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Inequality and Mexico's Labor Market after Trade Reform

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Author Info

  • César P. Bouillon

Abstract

The main purpose of this paper is to measure the contributions of the changes in the labor market to the increase in inequality experienced by Mexico after the 1985 trade and financial liberalization. To do so, the paper uses data from Mexican household surveys (Encuesta Nacional de Ingreso Gasto de los Hogares de México) produced by the Mexican Institute for Statistics, Geography and Informatics (Instituto Nacional de Estadística, Geografía e Informática) for 1984 and 1994. The paper applies a counterfactual methodology to measure the effects on inequality of changes in labor force participation, unemployment, structure of employment, and mean labor income by economic sector and education level.

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Bibliographic Info

Paper provided by Inter-American Development Bank in its series IDB Publications with number 53718.

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Date of creation: Oct 2000
Date of revision:
Handle: RePEc:idb:brikps:53718

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Related research

Keywords: Population Statistics & Information Systems; Trade Facilitation; Trade Agreements; Labor Policy; Workforce & Employment; Income; Consumption & Saving; financial liberalization; structure of employment; employment; unemployment; inequality; labor market;

References

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  1. Juhn, Chinhui & Murphy, Kevin M & Pierce, Brooks, 1993. "Wage Inequality and the Rise in Returns to Skill," Journal of Political Economy, University of Chicago Press, vol. 101(3), pages 410-42, June.
  2. Eduardo Lora & Gustavo Márquez, 1998. "The Employment Problem in Latin America: Perceptions and Stylized Facts," IDB Publications 6437, Inter-American Development Bank.
  3. Feenstra, Robert C. & Hanson, Gordon H., 1997. "Foreign direct investment and relative wages: Evidence from Mexico's maquiladoras," Journal of International Economics, Elsevier, vol. 42(3-4), pages 371-393, May.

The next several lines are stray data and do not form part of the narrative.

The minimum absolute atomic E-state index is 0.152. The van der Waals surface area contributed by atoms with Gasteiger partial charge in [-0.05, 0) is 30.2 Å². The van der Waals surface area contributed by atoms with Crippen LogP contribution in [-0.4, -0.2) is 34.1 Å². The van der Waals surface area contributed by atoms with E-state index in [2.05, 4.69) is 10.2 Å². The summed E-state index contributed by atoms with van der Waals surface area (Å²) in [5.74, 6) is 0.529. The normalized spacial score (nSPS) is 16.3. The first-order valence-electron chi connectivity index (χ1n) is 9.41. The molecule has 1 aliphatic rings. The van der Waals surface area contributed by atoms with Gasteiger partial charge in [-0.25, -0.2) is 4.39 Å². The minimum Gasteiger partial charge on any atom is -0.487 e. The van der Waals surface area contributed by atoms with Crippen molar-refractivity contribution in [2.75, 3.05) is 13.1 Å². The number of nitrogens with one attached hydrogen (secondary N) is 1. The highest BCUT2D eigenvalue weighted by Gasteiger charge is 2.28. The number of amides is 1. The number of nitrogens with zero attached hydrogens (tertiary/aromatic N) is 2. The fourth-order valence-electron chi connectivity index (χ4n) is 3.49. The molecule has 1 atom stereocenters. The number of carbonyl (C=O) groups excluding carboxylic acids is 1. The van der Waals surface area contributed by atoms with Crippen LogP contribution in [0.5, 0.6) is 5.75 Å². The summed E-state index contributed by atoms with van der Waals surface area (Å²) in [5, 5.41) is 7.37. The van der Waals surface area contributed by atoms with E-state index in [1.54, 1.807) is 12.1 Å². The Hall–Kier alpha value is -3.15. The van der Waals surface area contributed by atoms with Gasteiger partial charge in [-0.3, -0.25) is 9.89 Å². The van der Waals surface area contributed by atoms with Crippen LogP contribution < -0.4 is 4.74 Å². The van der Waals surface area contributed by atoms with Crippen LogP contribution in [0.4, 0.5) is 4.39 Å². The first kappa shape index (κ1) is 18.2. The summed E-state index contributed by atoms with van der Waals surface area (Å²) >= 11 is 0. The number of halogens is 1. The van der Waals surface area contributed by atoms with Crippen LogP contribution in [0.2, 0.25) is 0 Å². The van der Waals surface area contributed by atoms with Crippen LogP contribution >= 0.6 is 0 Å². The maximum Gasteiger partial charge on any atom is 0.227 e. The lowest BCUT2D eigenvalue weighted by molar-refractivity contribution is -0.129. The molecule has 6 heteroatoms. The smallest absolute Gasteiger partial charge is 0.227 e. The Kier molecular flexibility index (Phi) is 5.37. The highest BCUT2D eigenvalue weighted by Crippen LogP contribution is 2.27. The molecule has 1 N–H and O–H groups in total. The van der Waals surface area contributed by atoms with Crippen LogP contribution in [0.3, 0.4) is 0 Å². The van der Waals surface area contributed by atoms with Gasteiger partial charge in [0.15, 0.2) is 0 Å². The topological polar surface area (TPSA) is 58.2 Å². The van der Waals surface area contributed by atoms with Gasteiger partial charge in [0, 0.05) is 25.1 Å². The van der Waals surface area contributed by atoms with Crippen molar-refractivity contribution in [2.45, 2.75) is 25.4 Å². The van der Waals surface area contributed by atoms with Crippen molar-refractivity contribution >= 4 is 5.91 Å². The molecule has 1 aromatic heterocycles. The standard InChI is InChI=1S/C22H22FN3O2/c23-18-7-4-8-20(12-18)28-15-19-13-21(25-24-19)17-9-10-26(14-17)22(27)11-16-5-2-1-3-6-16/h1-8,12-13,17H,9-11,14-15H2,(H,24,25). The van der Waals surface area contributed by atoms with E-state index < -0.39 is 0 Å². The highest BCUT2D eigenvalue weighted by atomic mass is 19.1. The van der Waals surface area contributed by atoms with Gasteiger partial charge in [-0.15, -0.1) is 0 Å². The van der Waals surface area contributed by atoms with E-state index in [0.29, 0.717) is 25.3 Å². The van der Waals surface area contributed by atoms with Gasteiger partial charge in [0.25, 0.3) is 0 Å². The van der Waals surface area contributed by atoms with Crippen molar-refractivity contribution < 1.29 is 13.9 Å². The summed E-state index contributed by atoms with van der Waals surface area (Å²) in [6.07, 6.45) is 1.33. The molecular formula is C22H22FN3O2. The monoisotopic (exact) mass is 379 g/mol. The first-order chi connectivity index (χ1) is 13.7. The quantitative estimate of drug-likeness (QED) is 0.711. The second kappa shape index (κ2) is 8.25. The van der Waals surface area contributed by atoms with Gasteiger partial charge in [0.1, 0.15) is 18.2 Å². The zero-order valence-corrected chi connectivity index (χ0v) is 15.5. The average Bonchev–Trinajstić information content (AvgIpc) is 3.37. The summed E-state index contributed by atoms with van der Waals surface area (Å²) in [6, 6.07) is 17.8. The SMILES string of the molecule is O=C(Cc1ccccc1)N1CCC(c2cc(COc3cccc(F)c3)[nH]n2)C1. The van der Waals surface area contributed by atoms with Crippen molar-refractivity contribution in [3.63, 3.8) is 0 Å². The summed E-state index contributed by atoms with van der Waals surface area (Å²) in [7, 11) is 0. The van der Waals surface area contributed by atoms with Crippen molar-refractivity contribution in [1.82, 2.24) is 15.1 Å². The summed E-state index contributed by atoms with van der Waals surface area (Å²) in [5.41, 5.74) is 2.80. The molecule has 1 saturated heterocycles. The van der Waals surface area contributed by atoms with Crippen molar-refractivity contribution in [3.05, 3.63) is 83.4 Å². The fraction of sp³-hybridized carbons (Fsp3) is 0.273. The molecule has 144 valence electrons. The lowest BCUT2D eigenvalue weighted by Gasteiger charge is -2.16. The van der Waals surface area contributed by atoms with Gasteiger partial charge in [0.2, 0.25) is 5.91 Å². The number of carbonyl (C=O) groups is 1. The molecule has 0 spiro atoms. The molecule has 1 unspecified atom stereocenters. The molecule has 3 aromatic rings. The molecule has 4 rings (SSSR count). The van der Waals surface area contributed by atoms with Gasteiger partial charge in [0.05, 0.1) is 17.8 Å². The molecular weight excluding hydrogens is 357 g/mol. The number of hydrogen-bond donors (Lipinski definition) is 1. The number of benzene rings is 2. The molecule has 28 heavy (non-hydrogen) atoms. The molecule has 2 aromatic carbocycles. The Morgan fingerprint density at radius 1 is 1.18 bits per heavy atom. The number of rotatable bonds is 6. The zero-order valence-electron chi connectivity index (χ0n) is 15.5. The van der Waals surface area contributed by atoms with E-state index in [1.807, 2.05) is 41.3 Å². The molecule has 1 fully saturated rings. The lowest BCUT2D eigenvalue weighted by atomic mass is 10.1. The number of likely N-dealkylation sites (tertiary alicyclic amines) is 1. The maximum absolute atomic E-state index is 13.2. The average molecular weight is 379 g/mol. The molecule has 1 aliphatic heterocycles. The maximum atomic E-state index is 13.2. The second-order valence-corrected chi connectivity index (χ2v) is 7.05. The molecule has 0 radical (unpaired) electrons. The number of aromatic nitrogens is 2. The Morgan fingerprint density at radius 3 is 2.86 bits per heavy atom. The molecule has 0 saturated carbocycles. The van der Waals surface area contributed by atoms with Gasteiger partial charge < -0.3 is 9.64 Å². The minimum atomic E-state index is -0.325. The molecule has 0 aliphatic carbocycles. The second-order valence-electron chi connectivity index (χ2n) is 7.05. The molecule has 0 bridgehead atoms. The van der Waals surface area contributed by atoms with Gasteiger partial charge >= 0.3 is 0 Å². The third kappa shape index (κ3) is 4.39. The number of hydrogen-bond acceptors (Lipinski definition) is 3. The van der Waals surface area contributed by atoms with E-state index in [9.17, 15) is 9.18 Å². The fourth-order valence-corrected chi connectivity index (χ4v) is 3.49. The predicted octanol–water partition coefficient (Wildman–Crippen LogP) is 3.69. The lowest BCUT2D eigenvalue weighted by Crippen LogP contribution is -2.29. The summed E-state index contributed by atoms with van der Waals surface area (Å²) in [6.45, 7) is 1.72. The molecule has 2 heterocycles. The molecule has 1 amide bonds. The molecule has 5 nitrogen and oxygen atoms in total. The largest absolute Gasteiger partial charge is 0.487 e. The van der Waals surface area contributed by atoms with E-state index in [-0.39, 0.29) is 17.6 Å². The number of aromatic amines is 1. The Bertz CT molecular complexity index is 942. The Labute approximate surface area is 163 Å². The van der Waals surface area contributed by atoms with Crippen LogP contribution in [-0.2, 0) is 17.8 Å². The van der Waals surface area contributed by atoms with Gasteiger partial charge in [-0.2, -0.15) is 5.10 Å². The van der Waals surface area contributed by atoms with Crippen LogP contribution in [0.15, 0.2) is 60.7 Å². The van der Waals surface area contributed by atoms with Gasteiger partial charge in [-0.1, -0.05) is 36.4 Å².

4. George J. Borjas & Richard B. Freeman, 1992. "Immigration and the Workforce: Economic Consequences for the United States and Source Areas," NBER Books, National Bureau of Economic Research, Inc, number borj92-1, May.
  5. Gordon H. Hanson & Ann Harrison, 1999. "Trade liberalization and wage inequality in Mexico," Industrial and Labor Relations Review, ILR Review, Cornell University, ILR School, vol. 52(2), pages 271-288, January.
  6. Eduardo Lora & Mauricio Olivera, 1998. "Macro Policy and Employment Problems in Latin America," Research Department Publications 4116, Inter-American Development Bank, Research Department.
  7. César P. Bouillon, 2000. "Returns to Education, Sector Premiums, and Male Wage Inequality in Mexico," IDB Publications 51038, Inter-American Development Bank.
  8. Tan, Hong & Batra, Geeta, 1997. "Technology and Firm Size-Wage Differentials in Colombia, Mexico, and Taiwan (China)," World Bank Economic Review, World Bank Group, vol. 11(1), pages 59-83, January.
  9. Pissarides, Christopher A, 1997. "Learning by Trading and the Returns to Human Capital in Developing Countries," World Bank Economic Review, World Bank Group, vol. 11(1), pages 17-32, January.
  10. Cragg, Michael Ian & Epelbaum, Mario, 1996. "Why has wage dispersion grown in Mexico? Is it the incidence of reforms or the growing demand for skills?," Journal of Development Economics, Elsevier, vol. 51(1), pages 99-116, October.
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